Here’s Every Feature Film on Disney+ That Walt Disney Had a Hand in Creating

Walt Disney was an absolute visionary, and seeing his work still brings magic to people every day. One of his most-loved media was the feature film, and between Snow White and the Seven Dwarfs and Disney’s death, he had a hand in many.

Walt Disney ©Disney

Fast forward to today. We still love the works of Walt, and now, many of the original Walt-era Disney films are available on Disney+. Did someone say Walt marathon?

Here’s every feature film on Disney+ that Walt had a hand in. 

1937-1946

Snow White and the Seven Dwarfs was released in 1937 as the first-ever animated feature film.

Snow White Ending ©Disney

A few years later, Disney repeated the innovation with the release of Pinocchio in 1940.

©Disney

From then on, animation became the main focus of the Disney company. The controversial classic Fantasia was released later the same year.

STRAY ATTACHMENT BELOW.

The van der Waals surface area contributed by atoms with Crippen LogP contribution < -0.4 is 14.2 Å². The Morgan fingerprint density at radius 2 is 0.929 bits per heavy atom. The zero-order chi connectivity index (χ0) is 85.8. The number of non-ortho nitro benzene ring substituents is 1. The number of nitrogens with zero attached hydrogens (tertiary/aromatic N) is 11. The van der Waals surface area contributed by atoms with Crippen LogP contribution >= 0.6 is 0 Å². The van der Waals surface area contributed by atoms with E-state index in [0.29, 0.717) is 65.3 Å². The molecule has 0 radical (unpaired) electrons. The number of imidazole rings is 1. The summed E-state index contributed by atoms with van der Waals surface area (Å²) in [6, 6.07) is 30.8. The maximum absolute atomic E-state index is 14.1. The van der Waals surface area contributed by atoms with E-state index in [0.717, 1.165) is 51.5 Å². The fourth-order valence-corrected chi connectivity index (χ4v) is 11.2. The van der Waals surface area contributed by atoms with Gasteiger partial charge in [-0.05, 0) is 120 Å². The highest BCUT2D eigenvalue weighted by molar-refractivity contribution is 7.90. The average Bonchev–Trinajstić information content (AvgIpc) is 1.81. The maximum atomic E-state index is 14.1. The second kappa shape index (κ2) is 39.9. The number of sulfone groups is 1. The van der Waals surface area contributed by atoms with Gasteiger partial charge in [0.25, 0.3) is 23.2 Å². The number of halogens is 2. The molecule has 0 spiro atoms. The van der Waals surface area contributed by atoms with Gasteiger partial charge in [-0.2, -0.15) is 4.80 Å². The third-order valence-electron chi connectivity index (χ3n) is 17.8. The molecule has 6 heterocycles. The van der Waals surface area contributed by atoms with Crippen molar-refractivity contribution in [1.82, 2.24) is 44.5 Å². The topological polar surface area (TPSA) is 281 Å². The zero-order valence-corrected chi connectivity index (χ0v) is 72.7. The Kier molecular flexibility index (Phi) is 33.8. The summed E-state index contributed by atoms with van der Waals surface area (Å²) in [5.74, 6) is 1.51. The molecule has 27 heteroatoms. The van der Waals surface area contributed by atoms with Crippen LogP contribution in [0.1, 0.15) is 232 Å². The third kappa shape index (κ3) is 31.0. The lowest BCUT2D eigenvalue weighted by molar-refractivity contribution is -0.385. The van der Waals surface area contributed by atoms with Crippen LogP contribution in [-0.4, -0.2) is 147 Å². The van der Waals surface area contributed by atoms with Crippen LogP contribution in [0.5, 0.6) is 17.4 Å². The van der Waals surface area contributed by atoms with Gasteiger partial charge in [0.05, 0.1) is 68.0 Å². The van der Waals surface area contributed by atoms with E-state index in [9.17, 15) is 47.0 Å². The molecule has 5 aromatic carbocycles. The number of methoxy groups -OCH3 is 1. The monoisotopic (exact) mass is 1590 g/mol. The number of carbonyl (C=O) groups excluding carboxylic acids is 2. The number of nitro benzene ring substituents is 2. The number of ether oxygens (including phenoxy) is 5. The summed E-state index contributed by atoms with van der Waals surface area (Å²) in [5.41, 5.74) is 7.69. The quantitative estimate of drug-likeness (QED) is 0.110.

Fantasia ©Disney

Next up, the world came to know and love an adorable circus elephant in the 1941 flick, Dumbo.

©Disney

We’re still crying over the death of Bambi’s mother from this 1942 movie of the same name.

©Disney

Live-action and animation joined together to create a rollicking good time in Saludos Amigos from 1942.

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If you can’t get enough of Donald, Panchito, and José, The Three Caballeros from 1944 is on Disney+ too!

©Disney

Sometimes Walt Disney Studios made full-length films out of many animated shorts such as with Fun and Fancy Free in 1947.

©Disney

1947-1956

Moving on to the next decade of Walt’s touch, Melody Time was released in 1948.

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Possibly the spookiest Walt-era movie came out in 1949 with The Adventures of Ichabod and Mr. Toad.

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A legend is born! Disney+, of course, wouldn’t be complete without the iconic Cinderella from 1950.

Cinderella ©Disney

Though Disney’s focus was on animation, some truly lovable live-action films came out of Walt’s time too! The first you can spot on Disney+ with Treasure Island from 1950.

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A truly gorgeous and whimsical animated movie came from Walt and company in 1951 with Alice in Wonderland.

©Walt Disney Studios

in 1952 Richard Todd became the daring hero in The Story of Robin Hood. 

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The next Disney classic was released in 1953 as children all over the world learned from Peter Pan that they should never grow up.